Wally Samuel Sr. is still waiting for some younger individuals to step up to the plate.
But for now the veteran sports advocate, a member of Ahousaht First Nation, will continue to serve as a director for a provincial Indigenous sports board.
Samuel, 74, was one of nine individuals named to the Indigenous Sport, Physical Activity & Recreation Council (I-SPARC) board for a nine-month term last June.
At the time Samuel said he was pleased he was named to I-SPARC’s board of directors but was also hoping some younger blood would come on board to help lead the organization in the future.
That hasn’t happened yet as earlier this month Samuel was named to I-SPARC’s newest board.
Besides Samuel, five others were announced as being part of the new executive.
Three other directors will also be appointed before I-SPARC’s annual general meeting, which is scheduled for August.
“There’s still not enough young people stepping forward,” Samuel said, explaining in part why he was once again selected to serve as an I-SPARC director.
Corinne McKay, a member of Nisga’a Nation, will continue to serve as I-SPARC’s president.
The others appointed to the newest board include Alan Edkins and Dr. Curtis Smecher, who are representing Métis Nation BC. Edkins will serve as the organization’s vice-president.
Cheryl Charlie, a Sts’ailes representative, is I-SPARC’s secretary/treasurer. The current board also includes Kitwanga’s Louise Ormerod.
I-SPARC was formed back in 2009, with the goal of improving the health and well-being of Indigenous people throughout the province.
I-SPARC was established following a signed agreement between the BC Association of Aboriginal Friendship Centres (BCAAFC), the First Nations Health Council and Métis Nation BC.
The BCAAFC served as its host agency until last year when the inaugural I-SPARC board was announced.
“It’s been around but it wasn’t a society on its own,” Samuel said.
Because of the COVID-19 pandemic, I-SPARC officials have been unable to plan for in-person events during the past year.
But Samuel said members of the board have been staging frequent virtual meetings. And there has been plenty of work to do.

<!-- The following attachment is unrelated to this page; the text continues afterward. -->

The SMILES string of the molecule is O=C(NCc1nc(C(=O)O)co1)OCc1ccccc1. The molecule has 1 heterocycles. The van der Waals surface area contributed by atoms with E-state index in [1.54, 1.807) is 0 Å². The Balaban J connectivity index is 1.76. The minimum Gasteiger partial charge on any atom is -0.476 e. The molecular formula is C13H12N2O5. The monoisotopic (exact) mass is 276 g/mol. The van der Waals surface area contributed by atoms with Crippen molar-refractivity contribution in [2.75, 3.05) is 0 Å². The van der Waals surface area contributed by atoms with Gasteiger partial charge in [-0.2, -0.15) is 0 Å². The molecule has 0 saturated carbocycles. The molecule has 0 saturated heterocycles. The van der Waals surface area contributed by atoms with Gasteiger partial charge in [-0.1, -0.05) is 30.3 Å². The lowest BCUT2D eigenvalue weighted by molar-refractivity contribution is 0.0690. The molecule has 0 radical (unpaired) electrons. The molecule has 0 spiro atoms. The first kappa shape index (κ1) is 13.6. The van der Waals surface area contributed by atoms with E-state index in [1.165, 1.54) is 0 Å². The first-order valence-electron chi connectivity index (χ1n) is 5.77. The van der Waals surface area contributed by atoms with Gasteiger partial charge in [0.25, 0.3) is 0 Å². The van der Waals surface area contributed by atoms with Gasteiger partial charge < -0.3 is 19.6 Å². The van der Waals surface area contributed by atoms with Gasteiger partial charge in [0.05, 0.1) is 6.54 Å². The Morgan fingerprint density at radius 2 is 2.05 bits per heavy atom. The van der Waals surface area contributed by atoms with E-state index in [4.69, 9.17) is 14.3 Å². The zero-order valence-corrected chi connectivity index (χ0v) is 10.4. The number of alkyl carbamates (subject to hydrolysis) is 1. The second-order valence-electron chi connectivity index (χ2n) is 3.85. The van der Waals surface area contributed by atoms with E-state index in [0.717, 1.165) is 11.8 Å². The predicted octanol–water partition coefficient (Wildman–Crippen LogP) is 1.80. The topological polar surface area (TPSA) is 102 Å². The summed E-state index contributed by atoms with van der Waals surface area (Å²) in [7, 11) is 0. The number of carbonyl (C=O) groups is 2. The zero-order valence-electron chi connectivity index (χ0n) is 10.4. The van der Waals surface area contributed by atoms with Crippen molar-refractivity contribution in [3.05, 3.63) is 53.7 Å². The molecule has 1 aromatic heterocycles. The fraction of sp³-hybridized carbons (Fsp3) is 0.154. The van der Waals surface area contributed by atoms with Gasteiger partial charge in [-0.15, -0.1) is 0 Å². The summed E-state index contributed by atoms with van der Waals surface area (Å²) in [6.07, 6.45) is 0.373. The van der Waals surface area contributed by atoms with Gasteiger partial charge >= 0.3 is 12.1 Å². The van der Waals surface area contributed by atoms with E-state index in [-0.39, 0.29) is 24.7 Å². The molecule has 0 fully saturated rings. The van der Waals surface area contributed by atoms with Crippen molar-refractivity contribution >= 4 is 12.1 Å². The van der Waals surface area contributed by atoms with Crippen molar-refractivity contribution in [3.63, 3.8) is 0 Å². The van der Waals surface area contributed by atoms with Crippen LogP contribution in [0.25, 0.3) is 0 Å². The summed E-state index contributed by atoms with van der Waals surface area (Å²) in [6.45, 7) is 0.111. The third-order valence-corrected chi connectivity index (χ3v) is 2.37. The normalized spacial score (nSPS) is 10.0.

“We’ve been preparing policies and procedures,” he said.
Ironically, one of the procedures that has to be finalized is how to select the three other individuals who will be named to I-SPARC’s board this year.
Samuel has volunteered with numerous I-SPARC initiatives since the association’s inception a dozen years ago.
He believes that experience makes him a valuable member on the current board.
“Hopefully I’ll be able to find a way to get interest in the communities and get them involved more,” he said.
Samuel though believes a much larger commitment is required for I-SPARC to properly fulfill its mandate.
For example, he’d like to see more funds become available to be able to hire more I-SPARC regional co-ordinators.
“Vancouver Island only has one co-ordinator,” he said. “I would suggest we need one for the west coast area. It’s hard to communicate with everybody when you are supposed to be serving 50-100 communities.”
Besides having more regional sporting co-ordinators, Samuel would also like to see more Indigenous communities start having their own sporting leaders.
“They need somebody to co-ordinate that in their own community,” he said.
Samuel believes there are ways to remain active during the pandemic even though health officials are telling members of the public they cannot gather to take part in various team and sporting activities.
“You can still be doing some training,” he said. “And you can take part in virtual workshops and program planning. They should be doing that. But some communities don’t have that type of leadership (to provide programming).”
Samuel added he would like to see an increase in the number of Indigenous communities that offer sports workshops, health programs and training sessions for athletes as well as coaches.
“There’s some funds (available) to do that,” Samuel said. “But they need somebody to co-ordinate that in their own community.”
Samuel said there are several school officials throughout the province that do seek information and funds and offer some programming. But he’d like to see more community efforts in this regard.
“I know how to change my family,” Samuel added. “But if people don’t have the right sports people in their community, it’s going to take a lot of hard work to do.”